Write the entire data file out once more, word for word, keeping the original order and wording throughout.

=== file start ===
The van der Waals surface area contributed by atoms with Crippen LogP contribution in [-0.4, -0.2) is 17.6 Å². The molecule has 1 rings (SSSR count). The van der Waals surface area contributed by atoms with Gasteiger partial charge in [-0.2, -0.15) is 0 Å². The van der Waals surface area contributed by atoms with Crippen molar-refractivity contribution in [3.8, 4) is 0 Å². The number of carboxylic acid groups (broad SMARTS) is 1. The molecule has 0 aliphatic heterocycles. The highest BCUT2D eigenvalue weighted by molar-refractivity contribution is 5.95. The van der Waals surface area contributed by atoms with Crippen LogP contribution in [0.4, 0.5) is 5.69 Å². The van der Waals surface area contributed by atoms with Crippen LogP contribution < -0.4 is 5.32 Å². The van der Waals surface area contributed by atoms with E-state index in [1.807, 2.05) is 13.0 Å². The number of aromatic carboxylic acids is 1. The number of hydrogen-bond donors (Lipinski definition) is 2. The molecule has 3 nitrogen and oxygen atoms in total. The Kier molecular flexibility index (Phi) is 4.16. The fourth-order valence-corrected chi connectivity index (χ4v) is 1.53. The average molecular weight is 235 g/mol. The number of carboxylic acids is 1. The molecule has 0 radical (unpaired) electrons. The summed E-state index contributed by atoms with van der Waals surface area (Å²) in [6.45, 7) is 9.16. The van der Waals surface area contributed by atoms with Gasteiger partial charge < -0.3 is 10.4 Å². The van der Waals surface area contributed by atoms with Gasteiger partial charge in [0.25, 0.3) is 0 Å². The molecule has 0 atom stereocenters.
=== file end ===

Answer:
The van der Waals surface area contributed by atoms with Crippen LogP contribution in [-0.4, -0.2) is 17.6 Å². The molecule has 1 rings (SSSR count). The van der Waals surface area contributed by atoms with Gasteiger partial charge in [-0.2, -0.15) is 0 Å². The van der Waals surface area contributed by atoms with Crippen molar-refractivity contribution in [3.8, 4) is 0 Å². The number of carboxylic acid groups (broad SMARTS) is 1. The molecule has 0 aliphatic heterocycles. The highest BCUT2D eigenvalue weighted by molar-refractivity contribution is 5.95. The van der Waals surface area contributed by atoms with Crippen LogP contribution in [0.4, 0.5) is 5.69 Å². The van der Waals surface area contributed by atoms with Crippen LogP contribution < -0.4 is 5.32 Å². The van der Waals surface area contributed by atoms with E-state index in [1.807, 2.05) is 13.0 Å². The number of aromatic carboxylic acids is 1. The number of hydrogen-bond donors (Lipinski definition) is 2. The molecule has 3 nitrogen and oxygen atoms in total. The Kier molecular flexibility index (Phi) is 4.16. The fourth-order valence-corrected chi connectivity index (χ4v) is 1.53. The average molecular weight is 235 g/mol. The number of carboxylic acids is 1. The molecule has 0 radical (unpaired) electrons. The summed E-state index contributed by atoms with van der Waals surface area (Å²) in [6.45, 7) is 9.16. The van der Waals surface area contributed by atoms with Gasteiger partial charge < -0.3 is 10.4 Å². The van der Waals surface area contributed by atoms with Gasteiger partial charge in [0.25, 0.3) is 0 Å². The molecule has 0 atom stereocenters.